One way to create value in cooking is through new combinations of what Mike calls “raw elements”. We can think of three categories of raw elements in cooking: ingredients, cooking techniques or the producer’s “interpretation”, and taste or the consumer’s “interpretation” ..
The first important point in this cooking-economics connection is fundamental to economics: the subjective nature of value. The consumer’s interpretation-perception-assessment of the dish is the most clearly subjective element of this dynamic process. Much of value rests in the perception of the ultimate consumer ..
The second important point that Mike raises is the entrepreneurship one. Value creation from cooking doesn’t just come from doing the same thing over and over, adding more cooks and more stoves to increase scale (OK, there’s some value in that, but diminishing returns). The cook who explores novel combinations of the raw elements (garlic-artichoke foam from a CO2 canister atop a sous-vide cooked and seared-finished halibut steak, anyone?) is an entrepreneur ..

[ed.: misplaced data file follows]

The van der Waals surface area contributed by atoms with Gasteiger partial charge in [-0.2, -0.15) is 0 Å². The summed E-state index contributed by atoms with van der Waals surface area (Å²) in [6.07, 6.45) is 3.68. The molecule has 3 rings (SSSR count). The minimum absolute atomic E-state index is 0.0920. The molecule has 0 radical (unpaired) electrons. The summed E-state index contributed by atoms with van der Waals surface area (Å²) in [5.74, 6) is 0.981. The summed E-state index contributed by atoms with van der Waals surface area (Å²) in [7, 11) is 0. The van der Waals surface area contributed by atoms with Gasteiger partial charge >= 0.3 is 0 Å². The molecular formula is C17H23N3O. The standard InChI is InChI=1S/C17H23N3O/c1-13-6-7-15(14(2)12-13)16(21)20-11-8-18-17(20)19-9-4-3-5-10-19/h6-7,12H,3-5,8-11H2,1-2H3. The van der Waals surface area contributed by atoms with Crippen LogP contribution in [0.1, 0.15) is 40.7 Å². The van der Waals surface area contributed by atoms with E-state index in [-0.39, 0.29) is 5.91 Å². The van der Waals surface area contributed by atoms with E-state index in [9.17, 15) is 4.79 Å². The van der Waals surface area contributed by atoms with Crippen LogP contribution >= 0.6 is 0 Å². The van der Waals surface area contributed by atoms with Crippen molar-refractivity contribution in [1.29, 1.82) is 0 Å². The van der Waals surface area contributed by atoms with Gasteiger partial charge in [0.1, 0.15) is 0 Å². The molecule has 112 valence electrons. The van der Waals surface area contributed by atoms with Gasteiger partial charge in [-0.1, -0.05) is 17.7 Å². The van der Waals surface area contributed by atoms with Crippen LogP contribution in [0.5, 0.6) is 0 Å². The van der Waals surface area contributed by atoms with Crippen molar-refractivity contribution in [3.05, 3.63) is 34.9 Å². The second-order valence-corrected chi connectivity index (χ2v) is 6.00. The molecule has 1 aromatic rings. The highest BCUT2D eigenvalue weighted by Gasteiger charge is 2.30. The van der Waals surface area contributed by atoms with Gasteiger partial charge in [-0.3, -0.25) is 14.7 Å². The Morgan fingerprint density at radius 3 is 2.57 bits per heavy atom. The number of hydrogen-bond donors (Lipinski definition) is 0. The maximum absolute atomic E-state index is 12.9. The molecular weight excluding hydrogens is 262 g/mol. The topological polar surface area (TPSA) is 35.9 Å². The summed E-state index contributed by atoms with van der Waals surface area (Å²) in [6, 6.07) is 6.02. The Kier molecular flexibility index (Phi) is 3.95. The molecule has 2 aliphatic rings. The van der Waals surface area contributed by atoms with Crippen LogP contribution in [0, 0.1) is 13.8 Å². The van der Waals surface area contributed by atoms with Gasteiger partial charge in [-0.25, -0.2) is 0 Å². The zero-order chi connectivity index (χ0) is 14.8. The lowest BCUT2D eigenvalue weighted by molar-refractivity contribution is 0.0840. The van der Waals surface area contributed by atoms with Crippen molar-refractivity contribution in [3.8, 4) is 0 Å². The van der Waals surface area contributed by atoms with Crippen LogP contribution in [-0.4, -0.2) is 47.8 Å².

Which brings us to the third important point in my Austrian theory of cooking/cooking as a metaphor for Austrian entrepreneurship. A system that will yield the most valuable and pleasing combinations of entrepreneurial economic or cooking activities will have low entry barriers (anyone can try to cook!) and a robust feedback-based system of error correction ..
Both cooking and economic activity are inherently purposeful, creative, and entrepreneurial, and are better when done in an environment that combines low entry barriers and robust error correction.
Quinta-feira, Agosto 16, 2012
An Austrian theory of cooking … or a cooking metaphor for Austrian entrepreneurial theory por Lynne Kiesling: